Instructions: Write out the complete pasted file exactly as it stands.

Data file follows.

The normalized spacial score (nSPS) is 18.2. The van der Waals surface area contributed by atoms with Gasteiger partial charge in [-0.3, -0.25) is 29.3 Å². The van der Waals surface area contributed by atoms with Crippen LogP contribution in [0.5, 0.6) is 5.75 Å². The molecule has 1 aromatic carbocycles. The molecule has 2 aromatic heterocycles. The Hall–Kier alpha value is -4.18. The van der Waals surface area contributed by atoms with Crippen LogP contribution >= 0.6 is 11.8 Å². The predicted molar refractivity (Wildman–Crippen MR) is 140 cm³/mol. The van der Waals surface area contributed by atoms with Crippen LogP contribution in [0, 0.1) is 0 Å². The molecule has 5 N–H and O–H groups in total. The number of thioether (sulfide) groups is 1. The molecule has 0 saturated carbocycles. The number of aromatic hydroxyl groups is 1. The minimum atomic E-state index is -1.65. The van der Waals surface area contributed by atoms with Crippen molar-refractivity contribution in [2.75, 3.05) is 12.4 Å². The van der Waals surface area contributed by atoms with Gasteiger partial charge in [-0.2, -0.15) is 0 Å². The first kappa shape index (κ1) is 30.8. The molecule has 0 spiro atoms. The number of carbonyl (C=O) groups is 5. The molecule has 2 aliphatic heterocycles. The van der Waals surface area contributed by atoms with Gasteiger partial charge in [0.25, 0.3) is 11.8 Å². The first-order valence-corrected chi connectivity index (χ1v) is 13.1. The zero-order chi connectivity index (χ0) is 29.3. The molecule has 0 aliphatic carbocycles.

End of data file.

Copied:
The normalized spacial score (nSPS) is 18.2. The van der Waals surface area contributed by atoms with Gasteiger partial charge in [-0.3, -0.25) is 29.3 Å². The van der Waals surface area contributed by atoms with Crippen LogP contribution in [0.5, 0.6) is 5.75 Å². The molecule has 1 aromatic carbocycles. The molecule has 2 aromatic heterocycles. The Hall–Kier alpha value is -4.18. The van der Waals surface area contributed by atoms with Crippen LogP contribution >= 0.6 is 11.8 Å². The predicted molar refractivity (Wildman–Crippen MR) is 140 cm³/mol. The van der Waals surface area contributed by atoms with Crippen LogP contribution in [0, 0.1) is 0 Å². The molecule has 5 N–H and O–H groups in total. The number of thioether (sulfide) groups is 1. The molecule has 0 saturated carbocycles. The number of aromatic hydroxyl groups is 1. The minimum atomic E-state index is -1.65. The van der Waals surface area contributed by atoms with Crippen molar-refractivity contribution in [2.75, 3.05) is 12.4 Å². The van der Waals surface area contributed by atoms with Gasteiger partial charge in [-0.2, -0.15) is 0 Å². The first kappa shape index (κ1) is 30.8. The molecule has 0 spiro atoms. The number of carbonyl (C=O) groups is 5. The molecule has 2 aliphatic heterocycles. The van der Waals surface area contributed by atoms with Gasteiger partial charge in [0.25, 0.3) is 11.8 Å². The first-order valence-corrected chi connectivity index (χ1v) is 13.1. The zero-order chi connectivity index (χ0) is 29.3. The molecule has 0 aliphatic carbocycles.